PEG-40 hydrogenated castor oil is an emollient, surfactant and solubiliser that combines natural castor oil with synthetic polyethylene glycol (PEG). It’s extremely versatile and can be used to sooth and soften skin, enhance foam, remove oils & grease, along with providing an occlusive barrier on the skin to protect against moisture loss. It’s found in a variety of skin and hair products due to it’s many benefits and wide applications.

At this point, the list of surfactants is piling up so you might be tempted to skip this ingredient - especially as it’s not particularly natural. However, PEG-40 hydrogenated castor oil just so happens to be the main ingredient responsible for that signature oh-so-rich and silky texture that Aesop’s hand soap is known for. It also has a secondary function of solubilising the essential oil blend, as well as being the sole emollient to protect your hands during washing. It is possible to replace this ingredient but you would need to combine at least 3 others to get the same effects of: emollient, emulsifier and occulent.

Putting it all together

Assembling water-based cleansers like hand washes are relatively simple when compared to creams, lotions and other emulsions so I started this process feeling confident. That soon evaporated…

How much surfactant should you use in hand washes?

Primarily hand washes are expected to be more intensive cleaners as grime, dirt, bacteria and grease are far more substantial than with what the rest of your body is likely to come into contact. The number of cleansing agents in formulas can range anywhere from 30% to over 75%. There’s not necessarily a direct correlation between the amount of overall surfactant and cleansing capabilities/harshness so you have a lot of freedom to experiment with concentrations. I have no idea the percentage of surfactants that Aesop use but I initially took a conservative approach only using 20% sodium laureth sulfate, with 38% surfactants overall. However, throughout my many attempts, I ended up boosting the sodium laureth sulfate to 36% with 58% surfactants overall.

How to combine ingredients

As for the assembly, unlike with emulsions, the order that you combine your ingredients here shouldn’t significantly impact the final product. However, I tried a couple of different options before I could settle on a method. I was only able to use sodium chloride to successfully thicken the hand wash when it was added prior to the salt, fragrance blend and preservative.

Reverse-engineering a hand wash

Where to begin! It’s like making your favourite dish using someone else’s recipe - except there’s no recipe just a pile of unfamiliar ingredients. There were three main areas that proved the most difficult: the appearance, the fragrance and the texture.

Aesop’s signature fragrance

Unsurprisingly the fragrance was the most complex element to nail when trying to recreate this luxury hand wash. Despite only being a blend of 5 essential oils, they can be combined to make countless different fragrances - many of which are far from the intended scent. There’s also the matter of quality. I’m ashamed to admit this but there was a stark difference in both the complexity and vibrancy of Aesop’s Resurrection Aromatique fragrance compared to the collection of essential oils I had.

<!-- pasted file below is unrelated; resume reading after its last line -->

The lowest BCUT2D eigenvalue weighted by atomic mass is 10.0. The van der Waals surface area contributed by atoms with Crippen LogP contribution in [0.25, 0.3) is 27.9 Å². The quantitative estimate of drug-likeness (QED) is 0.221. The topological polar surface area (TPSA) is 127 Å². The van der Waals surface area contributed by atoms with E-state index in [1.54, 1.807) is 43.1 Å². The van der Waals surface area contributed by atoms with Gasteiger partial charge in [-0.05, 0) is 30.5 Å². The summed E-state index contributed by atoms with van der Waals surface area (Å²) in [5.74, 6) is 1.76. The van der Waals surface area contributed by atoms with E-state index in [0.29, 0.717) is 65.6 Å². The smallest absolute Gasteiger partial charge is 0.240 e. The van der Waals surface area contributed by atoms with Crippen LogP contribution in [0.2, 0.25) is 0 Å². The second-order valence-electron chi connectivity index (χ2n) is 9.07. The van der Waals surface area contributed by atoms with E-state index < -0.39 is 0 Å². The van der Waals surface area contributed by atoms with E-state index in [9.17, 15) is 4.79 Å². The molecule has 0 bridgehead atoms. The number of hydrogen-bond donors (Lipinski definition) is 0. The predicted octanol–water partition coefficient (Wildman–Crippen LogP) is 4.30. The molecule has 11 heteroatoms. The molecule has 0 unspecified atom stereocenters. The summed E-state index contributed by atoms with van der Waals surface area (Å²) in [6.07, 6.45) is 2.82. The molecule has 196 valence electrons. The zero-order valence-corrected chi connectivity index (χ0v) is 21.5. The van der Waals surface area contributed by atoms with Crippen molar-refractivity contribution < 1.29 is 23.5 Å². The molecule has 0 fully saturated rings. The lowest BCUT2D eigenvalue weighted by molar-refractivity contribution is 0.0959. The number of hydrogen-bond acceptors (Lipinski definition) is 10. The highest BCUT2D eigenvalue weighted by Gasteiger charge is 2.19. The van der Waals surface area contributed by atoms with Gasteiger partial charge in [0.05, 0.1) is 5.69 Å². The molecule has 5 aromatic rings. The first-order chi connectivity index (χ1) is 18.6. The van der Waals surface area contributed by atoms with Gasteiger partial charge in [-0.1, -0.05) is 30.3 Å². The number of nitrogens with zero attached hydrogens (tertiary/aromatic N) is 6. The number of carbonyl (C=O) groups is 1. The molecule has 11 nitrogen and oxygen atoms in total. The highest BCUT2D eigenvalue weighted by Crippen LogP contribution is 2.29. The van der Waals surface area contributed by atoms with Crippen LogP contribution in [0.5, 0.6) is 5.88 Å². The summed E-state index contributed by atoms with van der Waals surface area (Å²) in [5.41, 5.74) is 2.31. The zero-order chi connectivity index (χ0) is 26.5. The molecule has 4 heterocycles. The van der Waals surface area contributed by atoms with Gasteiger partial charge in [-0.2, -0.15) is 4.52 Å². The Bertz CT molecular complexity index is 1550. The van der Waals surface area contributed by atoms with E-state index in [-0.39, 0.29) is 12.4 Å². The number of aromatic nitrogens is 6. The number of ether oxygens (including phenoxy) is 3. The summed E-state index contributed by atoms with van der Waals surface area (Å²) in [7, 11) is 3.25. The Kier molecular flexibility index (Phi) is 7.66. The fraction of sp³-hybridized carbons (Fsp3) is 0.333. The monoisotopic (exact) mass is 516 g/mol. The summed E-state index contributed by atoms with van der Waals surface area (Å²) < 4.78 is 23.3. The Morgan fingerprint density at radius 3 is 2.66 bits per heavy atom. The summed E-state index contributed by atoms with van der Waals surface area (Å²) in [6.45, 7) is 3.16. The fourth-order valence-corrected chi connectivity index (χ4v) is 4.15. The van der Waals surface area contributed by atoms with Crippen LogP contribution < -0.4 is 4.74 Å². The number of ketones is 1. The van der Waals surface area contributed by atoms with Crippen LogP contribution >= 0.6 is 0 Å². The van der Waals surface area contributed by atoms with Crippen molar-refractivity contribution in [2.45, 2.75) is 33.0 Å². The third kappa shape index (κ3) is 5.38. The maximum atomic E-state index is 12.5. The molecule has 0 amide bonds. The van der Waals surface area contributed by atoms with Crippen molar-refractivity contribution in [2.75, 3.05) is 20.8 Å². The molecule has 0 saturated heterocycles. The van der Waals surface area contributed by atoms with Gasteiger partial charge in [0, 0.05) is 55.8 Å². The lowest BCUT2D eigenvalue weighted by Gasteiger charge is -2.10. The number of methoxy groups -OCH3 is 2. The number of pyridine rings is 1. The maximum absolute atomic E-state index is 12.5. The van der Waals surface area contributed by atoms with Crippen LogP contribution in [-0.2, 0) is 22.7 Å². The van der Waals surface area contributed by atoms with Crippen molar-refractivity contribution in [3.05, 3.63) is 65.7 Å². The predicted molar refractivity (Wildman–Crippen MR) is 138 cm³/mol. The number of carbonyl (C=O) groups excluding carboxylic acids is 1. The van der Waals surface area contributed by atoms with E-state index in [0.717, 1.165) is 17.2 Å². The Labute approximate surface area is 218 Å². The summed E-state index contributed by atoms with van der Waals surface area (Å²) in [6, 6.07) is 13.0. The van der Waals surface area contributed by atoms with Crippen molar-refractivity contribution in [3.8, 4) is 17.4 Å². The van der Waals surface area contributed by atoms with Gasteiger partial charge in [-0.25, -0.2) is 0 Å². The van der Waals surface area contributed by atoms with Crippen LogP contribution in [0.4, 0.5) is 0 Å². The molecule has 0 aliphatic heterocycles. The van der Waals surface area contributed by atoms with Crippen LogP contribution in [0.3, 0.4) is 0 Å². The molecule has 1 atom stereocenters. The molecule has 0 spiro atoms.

Depending on the origin, extraction process and potency of the botanical, the same essential oils can vary widely in fragrance. This is only speculation but I would say a substantial amount of Aesop’s budget went to sourcing qualities essential oils and the proof is in the fragrance.

But don’t lose hope, it’s more than possible to create beautiful fragrance blends at home with what you have! Just note that there might be some discrepancies when you’re trying to recreate a fragrance even if you have the measurements.

To start, I used the order of the essential oils in the ingredients list to determine the quantity of each oil. I was genuinely shocked at how bad it turned out, the predominant smell was cedarwood. As a base note, it lingers longer but it seemed to completely overpower even the citrus top notes.

Even taking into consideration the difference in quality between my essential oils and that of a luxury brand, it just doesn’t seem likely that the order on the bottle corresponds with the amount of each essential oil used. After some research, it does seem like there is an exception made for “fragrance” whereby it doesn’t necessarily need to be stated in order of amount on product ingredient lists. With this in mind, I completely abandoned trying that approach and instead decided to play it by ear - well nose in this case! The result was a wonderfully vibrant citrus fragrance with calmer herbal and woody notes. It does vary from Aesop’s but if you like one you’ll likely be able to enjoy the other.

Texture: getting a silky smooth hand wash

All soaps clean so how exactly do you make luxury hand wash? Well my friend, you make it feel luxurious! Other than noticing if my hands feel exceptionally dry after washing them - most hand washes go unnoticed in my day to day routine. It’s only in formulating this DIY Aesop that I began to truly appreciate what separates the cream of the crop. The closest way I can describe Aesop soap is comparing it to loose set honey. It’s surprisingly viscous - resembling more of a thick liquid than a gel. What stands out however is how effortlessly it spreads across the surface of your hands, coating your skin like a massage oil rather than a cleanser.

There’s a weight to it that makes it irresistibly indulgent, coaxing you to rub your hands together all while soft suds continue to lather. Looking at the ingredients, the main element responsible for this has to be the PEG-40 hydrogenated castor oil.